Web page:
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Senior Shackster
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Ever so often you run across a movie that has a very interesting story line, excellent actors from top to bottom, great natural sound, and the ability to transport you mentally to the location where the story orginates from. The Last King of Scotland just happens to be one of those movies.

There are a couple of story lines going on at once, but neither seems to crowd each other or become convoluted. The main story line chronicles the rise to power of Idi Amin (Forrest Whitaker) as dictator(or offically named himself "His Excellency President for Life, Field Marshal Al Hadji Doctor Idi Amin, VC, DSO, MC, Lord of All the Beasts of the Earth and Fishes of the Sea, and Conqueror of the British Empire in Africa in General and Uganda in Particular.") of Uganda from 1971-1979. At first both people from inside. and outside of Uganda welcomed him. However his rivalry with former President and leader Oboto, the ethnic violence that insued, and a series of very bad decisions including holding Jewish hostages of a hijacked Air France flight 139, to the invasion of Tanzania led to his exile in 1979.

The second story line revolves around a naive young Doctor Garrigan (James McAvoy) who comes to Uganda to work at a small mission. In a car accident, Amin and Dr. Garrigan meet which changes Dr. Garrigan work and life in Uganda until his escape. You quickly understand how lack of maturity and knowledge can conspire to work against him while living in Uganda.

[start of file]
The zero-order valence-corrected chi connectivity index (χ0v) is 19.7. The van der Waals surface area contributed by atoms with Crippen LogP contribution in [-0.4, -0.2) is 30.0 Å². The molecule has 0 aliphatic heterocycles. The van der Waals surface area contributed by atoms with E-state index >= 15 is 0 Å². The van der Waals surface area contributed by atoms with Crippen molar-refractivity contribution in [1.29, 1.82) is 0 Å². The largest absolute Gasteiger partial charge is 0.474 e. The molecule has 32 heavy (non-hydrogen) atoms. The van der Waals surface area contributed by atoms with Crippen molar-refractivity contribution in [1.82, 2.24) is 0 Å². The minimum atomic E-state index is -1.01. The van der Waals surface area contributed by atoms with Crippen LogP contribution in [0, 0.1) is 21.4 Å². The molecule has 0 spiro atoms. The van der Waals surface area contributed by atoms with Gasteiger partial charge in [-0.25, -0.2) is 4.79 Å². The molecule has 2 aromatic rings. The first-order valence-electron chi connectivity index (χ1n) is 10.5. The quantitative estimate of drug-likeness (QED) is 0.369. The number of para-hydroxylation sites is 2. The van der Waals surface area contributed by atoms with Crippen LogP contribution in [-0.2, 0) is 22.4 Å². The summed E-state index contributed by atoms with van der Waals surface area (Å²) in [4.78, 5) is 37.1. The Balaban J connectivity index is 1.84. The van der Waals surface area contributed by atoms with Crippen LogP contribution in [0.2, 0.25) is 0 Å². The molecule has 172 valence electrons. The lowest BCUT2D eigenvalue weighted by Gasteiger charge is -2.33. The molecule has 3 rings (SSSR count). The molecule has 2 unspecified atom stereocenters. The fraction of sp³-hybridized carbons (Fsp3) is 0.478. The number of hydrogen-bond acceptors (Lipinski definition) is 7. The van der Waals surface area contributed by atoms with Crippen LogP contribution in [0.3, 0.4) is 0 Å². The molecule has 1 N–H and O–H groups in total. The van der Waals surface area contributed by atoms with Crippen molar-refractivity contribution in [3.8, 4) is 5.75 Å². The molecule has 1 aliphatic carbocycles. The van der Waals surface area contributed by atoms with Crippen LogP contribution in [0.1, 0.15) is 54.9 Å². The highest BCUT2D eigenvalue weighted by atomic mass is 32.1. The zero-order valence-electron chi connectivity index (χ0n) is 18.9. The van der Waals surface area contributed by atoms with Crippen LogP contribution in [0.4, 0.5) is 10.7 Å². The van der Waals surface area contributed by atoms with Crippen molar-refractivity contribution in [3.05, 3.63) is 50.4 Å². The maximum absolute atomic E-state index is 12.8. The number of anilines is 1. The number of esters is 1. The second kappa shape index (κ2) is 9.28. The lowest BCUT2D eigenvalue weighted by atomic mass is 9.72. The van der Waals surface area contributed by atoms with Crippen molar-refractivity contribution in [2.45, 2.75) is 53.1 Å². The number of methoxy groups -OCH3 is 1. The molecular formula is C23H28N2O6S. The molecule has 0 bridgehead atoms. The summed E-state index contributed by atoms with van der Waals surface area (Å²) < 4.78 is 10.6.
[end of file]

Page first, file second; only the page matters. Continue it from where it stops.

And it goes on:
It is hard to judge the picture quality of this DVD as it is a studio screener. In saying that, what I saw on this DVD was excellent. There was little noise, and very little artifacting to be found. I did see the occasional halo's around the edges of uniforms every now and then, but nothing to distract me in a profound way. It was framed at 2:35:1(according to my Pandora Box aspect measurement software), great contrast, very deep blacks, highly detailed for a 480p picture. I have no way of knowing of the commercial DVD will look this good, but I hope so.

Sound wise this movie is an terrific example of how sound can enhance the story telling experience. There are times when the soundfield is so very eveloping that you almost feel you are live in the scene. Subtle effects occasionally pop out at you with great clarity, the soundfield is huge and spacious with excellent imaging outside the speakers, but in between them and behind them as well. There is occasional deep bass eminating from all channels, with a particularly deep explosion that felt like it lifted my couch during the jail attack scene of Oboto's soldiers. The surrounds are used occasionally, but very effectively in pulling you into the action.

If you haven't seen this movie in the theater yet I would highly recommend this as a DVD buy when it comes out. It is a rare jewel of a film that rises above the mindless clatter that quite frequently comes out of Hollywood. When you see the live footage of Idi Amin, you will see just how much Forrest Whitaker had become him in this movie.
 
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